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On Suicide and Depression

This week, the media has been flooded with stories about the most recent celebrity whose life ended in suicide. On social media, people have been speaking up and speaking out; expressing shock, sorrow, and an urgency to prevent more loss of life.


There are plenty of voices speaking in without me sharing my two cents. But here, on my tiny corner of the internet, I would like to say a few things.


In many ways, it is a surprise that I didn't lose my husband to suicide. We came so close. Close enough that I regularly spoke with my counselor about my terror that he would end his life and my utter helplessness to stop him.


One of the things that shocks people when someone ends their life is that they have so much to live for. This is especially true when it is a celebrity - someone we view as having all the things that we ourselves might be living for: success, beauty, notoriety, material possessions, a loving family, respect of others, etc.


I can only speak from my experience, but I can say with confidence that having things to live for was not the antidote to my husband's deep depression. And a lack of things to live for wasn't the cause.


He loved so much about his life. Most importantly he loved me and our son immensely. Sacrificially. He was willing to give up anything and everything for us to be whole, well, healthy and happy.


When his depression was at his worst, and suicidal ideations were tormenting him, he believed the lie that he was the problem. He wasn't looking for an escape from his pain, he was looking for a way to ease ours. He thought (and said many times over) that we would be better off without him. Chronic pain and health trouble prevented him from being the father and husband he wanted to be. He thought that his presence made our lives hard. He worried that he wasn't able to care for us in all the ways he should. He thought that he didn't deserve to enjoy our love and admiration.


There was a brokenness inside of him that couldn't receive love. He couldn't receive the truth. He couldn't believe that he was precious, worthy, and lovable. He couldn't see how desperately we loved and needed him or imagine how much worse our lives would be without him.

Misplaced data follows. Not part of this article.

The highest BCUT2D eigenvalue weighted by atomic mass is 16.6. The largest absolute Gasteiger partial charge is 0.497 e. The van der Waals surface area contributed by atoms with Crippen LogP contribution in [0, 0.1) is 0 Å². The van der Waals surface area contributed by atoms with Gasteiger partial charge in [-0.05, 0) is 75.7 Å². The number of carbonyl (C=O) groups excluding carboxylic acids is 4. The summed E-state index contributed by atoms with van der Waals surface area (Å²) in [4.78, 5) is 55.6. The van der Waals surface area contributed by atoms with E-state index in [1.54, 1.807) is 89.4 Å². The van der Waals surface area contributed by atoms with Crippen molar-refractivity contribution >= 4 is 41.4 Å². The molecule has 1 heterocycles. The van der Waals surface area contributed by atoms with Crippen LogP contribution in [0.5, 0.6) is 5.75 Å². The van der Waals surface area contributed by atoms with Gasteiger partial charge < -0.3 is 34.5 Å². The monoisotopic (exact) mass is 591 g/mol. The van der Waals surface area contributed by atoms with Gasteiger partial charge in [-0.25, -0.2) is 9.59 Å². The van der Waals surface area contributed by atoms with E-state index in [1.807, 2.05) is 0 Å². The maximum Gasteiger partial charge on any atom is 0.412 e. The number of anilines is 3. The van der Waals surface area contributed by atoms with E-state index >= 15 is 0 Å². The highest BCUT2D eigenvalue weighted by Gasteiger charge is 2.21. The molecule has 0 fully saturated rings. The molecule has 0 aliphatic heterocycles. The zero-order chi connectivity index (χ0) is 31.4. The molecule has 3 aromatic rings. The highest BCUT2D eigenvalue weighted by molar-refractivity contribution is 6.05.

The reasons and causes for that brokenness are myriad - some that I understand, and many that I never will. But at no time, ever, did he think that we weren't worth living for. It's just that he thought maybe we were worth dying for so that we could have what he thought was a better life without him. It wasn't true but it felt true. Depression cannot be reasoned with.


This season of deep depression and suicidal ideations passed. On a terrible, horrible day, I got to him before he was able to act on his ideations and he agreed to get help. He spent a week in a mental institution and was able to get the help and resources he needed. The dark thoughts were forced into the light. His therapist that he met with weekly was shocked to find out the depths of his depression. Out of shame, he had hid the darkness inside so well that even an expert couldn't detect it. We made change upon change upon change and slowly, with lots of ups and downs, suicidal ideations became a thing of the past - though depression was a life-long battle.


Why do I share this? Because it is easy to subtly levy blame. It is easy to call someone who takes their life "selfish" or to say that they "took the easy way out". It is easy to tell people that they should check on their loved ones without having a clue what its like to be the loved one and the desperate lengths they often go to in an attempt to try to prevent what they cannot control. It's easy to assume that you would've done better or that you wouldn't have missed the signs. In reality, you probably would've. People are very good at hiding the things they are ashamed of.


Let's be careful and tender in how we respond to the tragic loss of life. There are unseen battles in minds and in homes that we know nothing about.





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